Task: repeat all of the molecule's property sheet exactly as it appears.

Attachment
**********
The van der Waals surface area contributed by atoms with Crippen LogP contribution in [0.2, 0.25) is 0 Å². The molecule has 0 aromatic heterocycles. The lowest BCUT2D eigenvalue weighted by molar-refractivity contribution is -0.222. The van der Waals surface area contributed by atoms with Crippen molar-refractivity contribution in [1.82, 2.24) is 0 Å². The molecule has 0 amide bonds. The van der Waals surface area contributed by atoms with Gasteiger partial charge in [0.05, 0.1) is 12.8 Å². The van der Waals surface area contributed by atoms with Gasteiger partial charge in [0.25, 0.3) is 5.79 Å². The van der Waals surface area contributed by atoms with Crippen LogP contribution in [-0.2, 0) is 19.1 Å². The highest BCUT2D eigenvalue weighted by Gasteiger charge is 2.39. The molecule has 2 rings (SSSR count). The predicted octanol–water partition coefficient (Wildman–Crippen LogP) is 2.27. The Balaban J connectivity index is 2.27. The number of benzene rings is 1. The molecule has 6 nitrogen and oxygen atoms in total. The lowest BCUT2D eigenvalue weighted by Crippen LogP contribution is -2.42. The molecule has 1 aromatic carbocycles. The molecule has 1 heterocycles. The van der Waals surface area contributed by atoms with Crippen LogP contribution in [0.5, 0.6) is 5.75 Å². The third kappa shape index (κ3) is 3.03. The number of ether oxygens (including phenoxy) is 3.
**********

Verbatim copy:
The van der Waals surface area contributed by atoms with Crippen LogP contribution in [0.2, 0.25) is 0 Å². The molecule has 0 aromatic heterocycles. The lowest BCUT2D eigenvalue weighted by molar-refractivity contribution is -0.222. The van der Waals surface area contributed by atoms with Crippen molar-refractivity contribution in [1.82, 2.24) is 0 Å². The molecule has 0 amide bonds. The van der Waals surface area contributed by atoms with Gasteiger partial charge in [0.05, 0.1) is 12.8 Å². The van der Waals surface area contributed by atoms with Gasteiger partial charge in [0.25, 0.3) is 5.79 Å². The van der Waals surface area contributed by atoms with Crippen LogP contribution in [-0.2, 0) is 19.1 Å². The highest BCUT2D eigenvalue weighted by Gasteiger charge is 2.39. The molecule has 2 rings (SSSR count). The predicted octanol–water partition coefficient (Wildman–Crippen LogP) is 2.27. The Balaban J connectivity index is 2.27. The number of benzene rings is 1. The molecule has 6 nitrogen and oxygen atoms in total. The lowest BCUT2D eigenvalue weighted by Crippen LogP contribution is -2.42. The molecule has 1 aromatic carbocycles. The molecule has 1 heterocycles. The van der Waals surface area contributed by atoms with Crippen LogP contribution in [0.5, 0.6) is 5.75 Å². The third kappa shape index (κ3) is 3.03. The number of ether oxygens (including phenoxy) is 3.